Leading a Culture of Safety: A Blueprint for Success
Creating a culture of safety in health care settings has proven to be a challenging endeavor, and there is a lack of clear actions for organizational leaders to take in developing such a culture. This guide provides chief executive officers and other health care leaders with a useful tool for assessing and advancing their organization’s culture of safety, and can be used to help determine the current state, inform dialogue with the board and leadership team, and help leaders set priorities.
WIHI: Opioid Crisis: Changing Habits and Improving Pain Management
January 11, 2018 | As efforts continue to curb the opioid addiction epidemic in the US and reduce deaths from overdoses, the underlying problem of overprescribing remains very much in the spotlight.
Is Your Organization Highly Reliable?
This article presents common high-reliability organization (HRO) characteristics that apply to all health care organizations seeking to improve patient safety, and cross-walks them with the IHI Framework for Safe, Reliable, and Effective Care to help leaders build a culture and learning system to support HRO characteristics and safer systems of care.
Free from Harm: Accelerating Patient Safety Improvement Fifteen Years after To Err Is Human
This report assesses the state of patient safety in health care, advocating for a total systems approach across the continuum of care and establishment of a culture of safety, and calling for action by government, regulators, health professionals, and others to place higher priority on patient safety improvement and implementation science.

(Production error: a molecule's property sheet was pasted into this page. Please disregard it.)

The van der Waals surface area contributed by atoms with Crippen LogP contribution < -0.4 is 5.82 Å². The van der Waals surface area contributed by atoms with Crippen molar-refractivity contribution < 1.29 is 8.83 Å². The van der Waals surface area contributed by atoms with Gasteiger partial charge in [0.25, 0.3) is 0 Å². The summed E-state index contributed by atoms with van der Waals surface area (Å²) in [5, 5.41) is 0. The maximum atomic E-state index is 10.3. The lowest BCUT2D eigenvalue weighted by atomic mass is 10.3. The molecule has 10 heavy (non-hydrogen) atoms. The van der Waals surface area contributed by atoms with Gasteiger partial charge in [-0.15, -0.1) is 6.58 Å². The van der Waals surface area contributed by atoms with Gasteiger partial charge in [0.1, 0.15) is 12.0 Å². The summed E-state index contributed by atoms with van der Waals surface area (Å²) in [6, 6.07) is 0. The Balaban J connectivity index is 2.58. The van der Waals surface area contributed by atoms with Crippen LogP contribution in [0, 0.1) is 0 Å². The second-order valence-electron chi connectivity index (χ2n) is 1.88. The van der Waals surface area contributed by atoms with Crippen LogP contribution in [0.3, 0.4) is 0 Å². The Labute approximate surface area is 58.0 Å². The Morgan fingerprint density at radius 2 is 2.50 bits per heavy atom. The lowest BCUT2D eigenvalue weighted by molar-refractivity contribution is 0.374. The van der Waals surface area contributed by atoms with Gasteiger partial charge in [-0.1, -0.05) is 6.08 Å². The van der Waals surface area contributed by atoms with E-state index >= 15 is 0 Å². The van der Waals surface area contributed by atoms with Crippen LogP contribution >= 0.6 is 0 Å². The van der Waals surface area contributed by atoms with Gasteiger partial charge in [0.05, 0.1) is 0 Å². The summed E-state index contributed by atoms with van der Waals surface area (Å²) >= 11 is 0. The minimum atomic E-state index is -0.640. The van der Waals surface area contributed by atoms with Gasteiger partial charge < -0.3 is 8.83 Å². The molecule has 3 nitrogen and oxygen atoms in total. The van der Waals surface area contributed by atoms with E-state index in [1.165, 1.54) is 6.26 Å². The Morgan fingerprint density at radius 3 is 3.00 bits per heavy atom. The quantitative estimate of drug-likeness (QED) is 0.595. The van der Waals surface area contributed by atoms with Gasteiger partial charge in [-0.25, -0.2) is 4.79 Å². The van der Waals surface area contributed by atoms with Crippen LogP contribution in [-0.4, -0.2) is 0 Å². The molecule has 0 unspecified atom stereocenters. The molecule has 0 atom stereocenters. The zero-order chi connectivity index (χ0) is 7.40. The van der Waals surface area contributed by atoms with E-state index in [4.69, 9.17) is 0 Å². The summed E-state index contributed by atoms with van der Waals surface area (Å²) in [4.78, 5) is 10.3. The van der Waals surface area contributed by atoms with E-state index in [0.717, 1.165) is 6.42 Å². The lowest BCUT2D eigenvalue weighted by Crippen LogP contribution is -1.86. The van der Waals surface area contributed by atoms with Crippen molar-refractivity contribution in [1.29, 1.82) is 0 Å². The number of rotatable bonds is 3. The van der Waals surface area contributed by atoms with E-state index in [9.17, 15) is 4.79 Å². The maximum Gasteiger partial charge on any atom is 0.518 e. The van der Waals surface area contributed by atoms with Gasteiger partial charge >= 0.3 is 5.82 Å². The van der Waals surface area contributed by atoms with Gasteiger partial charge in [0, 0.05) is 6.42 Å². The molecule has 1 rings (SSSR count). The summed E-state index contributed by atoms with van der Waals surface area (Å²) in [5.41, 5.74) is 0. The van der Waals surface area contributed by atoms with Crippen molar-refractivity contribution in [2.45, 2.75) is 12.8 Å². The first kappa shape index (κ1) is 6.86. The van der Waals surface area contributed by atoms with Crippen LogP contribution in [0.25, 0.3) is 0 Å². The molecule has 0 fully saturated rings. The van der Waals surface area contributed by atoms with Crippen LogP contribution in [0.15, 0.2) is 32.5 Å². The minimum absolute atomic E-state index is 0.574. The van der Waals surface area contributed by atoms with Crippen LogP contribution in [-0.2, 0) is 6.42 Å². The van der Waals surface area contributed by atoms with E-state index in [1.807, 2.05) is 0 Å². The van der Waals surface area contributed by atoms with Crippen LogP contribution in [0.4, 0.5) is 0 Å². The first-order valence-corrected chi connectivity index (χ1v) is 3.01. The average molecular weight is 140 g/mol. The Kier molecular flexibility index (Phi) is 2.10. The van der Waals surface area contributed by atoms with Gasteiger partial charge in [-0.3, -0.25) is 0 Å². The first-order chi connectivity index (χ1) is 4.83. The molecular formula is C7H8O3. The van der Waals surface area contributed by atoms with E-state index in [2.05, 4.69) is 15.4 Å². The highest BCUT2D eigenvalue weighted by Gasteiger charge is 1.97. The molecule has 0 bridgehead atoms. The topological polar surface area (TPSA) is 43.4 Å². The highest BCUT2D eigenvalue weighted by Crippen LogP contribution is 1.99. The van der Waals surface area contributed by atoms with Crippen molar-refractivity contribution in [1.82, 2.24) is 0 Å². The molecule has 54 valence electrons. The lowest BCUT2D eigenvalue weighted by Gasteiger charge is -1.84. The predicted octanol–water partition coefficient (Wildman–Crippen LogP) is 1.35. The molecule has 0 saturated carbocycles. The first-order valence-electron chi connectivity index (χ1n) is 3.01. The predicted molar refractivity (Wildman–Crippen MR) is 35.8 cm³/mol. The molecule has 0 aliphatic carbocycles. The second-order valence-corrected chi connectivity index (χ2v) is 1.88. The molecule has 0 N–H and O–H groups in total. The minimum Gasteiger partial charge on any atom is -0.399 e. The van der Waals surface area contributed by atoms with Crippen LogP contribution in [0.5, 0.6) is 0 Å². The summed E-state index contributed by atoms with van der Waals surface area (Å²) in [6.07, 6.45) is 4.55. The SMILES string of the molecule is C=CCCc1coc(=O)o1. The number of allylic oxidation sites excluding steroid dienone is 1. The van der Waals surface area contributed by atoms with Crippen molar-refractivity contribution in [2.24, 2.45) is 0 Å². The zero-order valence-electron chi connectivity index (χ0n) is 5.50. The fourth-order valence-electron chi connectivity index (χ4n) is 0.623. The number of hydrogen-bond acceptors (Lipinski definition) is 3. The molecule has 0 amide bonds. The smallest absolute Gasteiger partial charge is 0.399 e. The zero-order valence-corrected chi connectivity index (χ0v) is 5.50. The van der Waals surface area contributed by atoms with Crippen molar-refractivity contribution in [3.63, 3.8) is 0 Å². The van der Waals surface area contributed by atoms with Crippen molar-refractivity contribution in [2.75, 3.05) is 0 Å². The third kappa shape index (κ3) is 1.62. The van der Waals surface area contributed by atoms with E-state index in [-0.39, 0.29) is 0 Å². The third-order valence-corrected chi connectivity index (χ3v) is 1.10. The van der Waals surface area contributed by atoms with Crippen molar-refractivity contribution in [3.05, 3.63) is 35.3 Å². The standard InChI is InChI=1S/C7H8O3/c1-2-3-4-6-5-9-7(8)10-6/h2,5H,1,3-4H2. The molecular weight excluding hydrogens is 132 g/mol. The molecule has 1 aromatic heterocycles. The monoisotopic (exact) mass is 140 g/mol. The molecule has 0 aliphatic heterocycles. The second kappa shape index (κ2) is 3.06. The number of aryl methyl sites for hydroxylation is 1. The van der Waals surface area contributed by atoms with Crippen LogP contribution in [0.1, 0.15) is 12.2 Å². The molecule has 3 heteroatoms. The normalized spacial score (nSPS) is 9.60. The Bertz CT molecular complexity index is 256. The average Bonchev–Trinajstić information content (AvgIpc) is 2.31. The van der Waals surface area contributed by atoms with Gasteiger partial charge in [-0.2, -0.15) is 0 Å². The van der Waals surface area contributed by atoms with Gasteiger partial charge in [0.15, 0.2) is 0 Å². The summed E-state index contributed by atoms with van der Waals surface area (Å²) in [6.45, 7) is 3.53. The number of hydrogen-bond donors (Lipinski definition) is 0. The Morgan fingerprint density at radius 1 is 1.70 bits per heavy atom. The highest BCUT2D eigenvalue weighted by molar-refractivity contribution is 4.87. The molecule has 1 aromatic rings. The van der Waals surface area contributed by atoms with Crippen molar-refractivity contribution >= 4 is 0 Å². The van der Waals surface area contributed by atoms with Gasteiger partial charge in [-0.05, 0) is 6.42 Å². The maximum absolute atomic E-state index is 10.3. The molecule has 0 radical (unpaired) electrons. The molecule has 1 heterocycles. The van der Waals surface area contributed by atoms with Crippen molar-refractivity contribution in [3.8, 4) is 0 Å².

RCA2: Improving Root Cause Analyses and Actions to Prevent Harm
This document examines best practices for using root cause analysis (RCA) to improve patient safety, and includes guidelines to help health professionals standardize the RCA process and improve the way they investigate medical errors, adverse events, and near misses.
Measuring Patient Safety in Real Time: An Essential Method for Effectively Improving the Safety of Care
The continuing evidence of preventable deaths due to medical error has led to recent calls to improve measurement of safety in hospitals. This need can be adequately addressed by harnessing health information technology.
Closing the Loop: A Guide to Safer Ambulatory Referrals in the EHR Era
The recommendations outlined in this publication are designed to help standardize the ways in which primary care practitioners activate referrals to specialists, and then keep track of the information over time. It describes a nine-step, closed-loop process in which all relevant patient information is communicated to the correct person through the appropriate channels and in a timely manner.
10 IHI Innovations to Improve Health and Health Care
This curated publication highlights 10 ideas that have emerged from IHI's systematic 90-day innovation approach, including reflections on the Triple Aim, the concept of a health care Campaign, the Breakthrough Series Collaborative model, and other frameworks and fresh thinking that have been replicated around the world.
WIHI: A New Emergency Checklist for Office-Based Surgery
October 26, 2017 | While serious harm remains uncommon for outpatient surgeries, adverse events do occur, particularly when anesthesia is involved. A new safety checklist can help clinical teams be better prepared for what to do if something goes wrong.
Reducing Inappropriate Medication Use by Implementing Deprescribing Guidelines
This case study from the IHI/Commonwealth Fund International Program for US Health Care System Innovation describes how a multidisciplinary team of clinical experts in Ottawa, Canada, created a credible, low-cost process for developing and implementing evidence-based deprescribing guidelines and tools for assessing, tapering, and stopping medications that may cause harm or no longer benefit patients.
Nature of Blame in Patient Safety Incident Reports: Mixed Methods Analysis of a National Database
A culture of blame and fear of retribution are recognized barriers to reporting patient safety incidents. This article finds a high frequency of blame in a random sample of safety incident reports in the UK, suggesting that there are still opportunities to shift toward a more systems-focused, blame-free culture in health care.